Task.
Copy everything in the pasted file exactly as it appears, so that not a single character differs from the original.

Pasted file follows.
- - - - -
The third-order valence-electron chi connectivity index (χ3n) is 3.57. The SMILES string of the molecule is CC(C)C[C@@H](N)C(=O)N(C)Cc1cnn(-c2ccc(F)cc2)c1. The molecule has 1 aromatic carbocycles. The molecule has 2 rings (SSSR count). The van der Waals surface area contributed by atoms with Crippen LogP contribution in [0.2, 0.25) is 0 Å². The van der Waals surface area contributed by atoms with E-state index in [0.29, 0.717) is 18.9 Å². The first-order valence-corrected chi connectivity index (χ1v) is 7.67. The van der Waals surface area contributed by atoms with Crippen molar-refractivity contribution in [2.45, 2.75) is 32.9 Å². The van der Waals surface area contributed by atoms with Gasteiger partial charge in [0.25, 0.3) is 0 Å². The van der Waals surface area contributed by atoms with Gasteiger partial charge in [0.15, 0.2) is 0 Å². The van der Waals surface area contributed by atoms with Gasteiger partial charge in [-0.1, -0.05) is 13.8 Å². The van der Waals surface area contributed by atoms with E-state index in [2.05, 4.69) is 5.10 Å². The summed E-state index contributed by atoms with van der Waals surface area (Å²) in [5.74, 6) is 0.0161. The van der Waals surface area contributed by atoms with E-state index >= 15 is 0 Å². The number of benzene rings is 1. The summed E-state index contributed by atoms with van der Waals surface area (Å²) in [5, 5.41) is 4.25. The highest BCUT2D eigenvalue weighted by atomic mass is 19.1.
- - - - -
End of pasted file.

The third-order valence-electron chi connectivity index (χ3n) is 3.57. The SMILES string of the molecule is CC(C)C[C@@H](N)C(=O)N(C)Cc1cnn(-c2ccc(F)cc2)c1. The molecule has 1 aromatic carbocycles. The molecule has 2 rings (SSSR count). The van der Waals surface area contributed by atoms with Crippen LogP contribution in [0.2, 0.25) is 0 Å². The van der Waals surface area contributed by atoms with E-state index in [0.29, 0.717) is 18.9 Å². The first-order valence-corrected chi connectivity index (χ1v) is 7.67. The van der Waals surface area contributed by atoms with Crippen molar-refractivity contribution in [2.45, 2.75) is 32.9 Å². The van der Waals surface area contributed by atoms with Gasteiger partial charge in [0.25, 0.3) is 0 Å². The van der Waals surface area contributed by atoms with Gasteiger partial charge in [0.15, 0.2) is 0 Å². The van der Waals surface area contributed by atoms with Gasteiger partial charge in [-0.1, -0.05) is 13.8 Å². The van der Waals surface area contributed by atoms with E-state index in [2.05, 4.69) is 5.10 Å². The summed E-state index contributed by atoms with van der Waals surface area (Å²) in [5.74, 6) is 0.0161. The van der Waals surface area contributed by atoms with E-state index >= 15 is 0 Å². The number of benzene rings is 1. The summed E-state index contributed by atoms with van der Waals surface area (Å²) in [5, 5.41) is 4.25. The highest BCUT2D eigenvalue weighted by atomic mass is 19.1.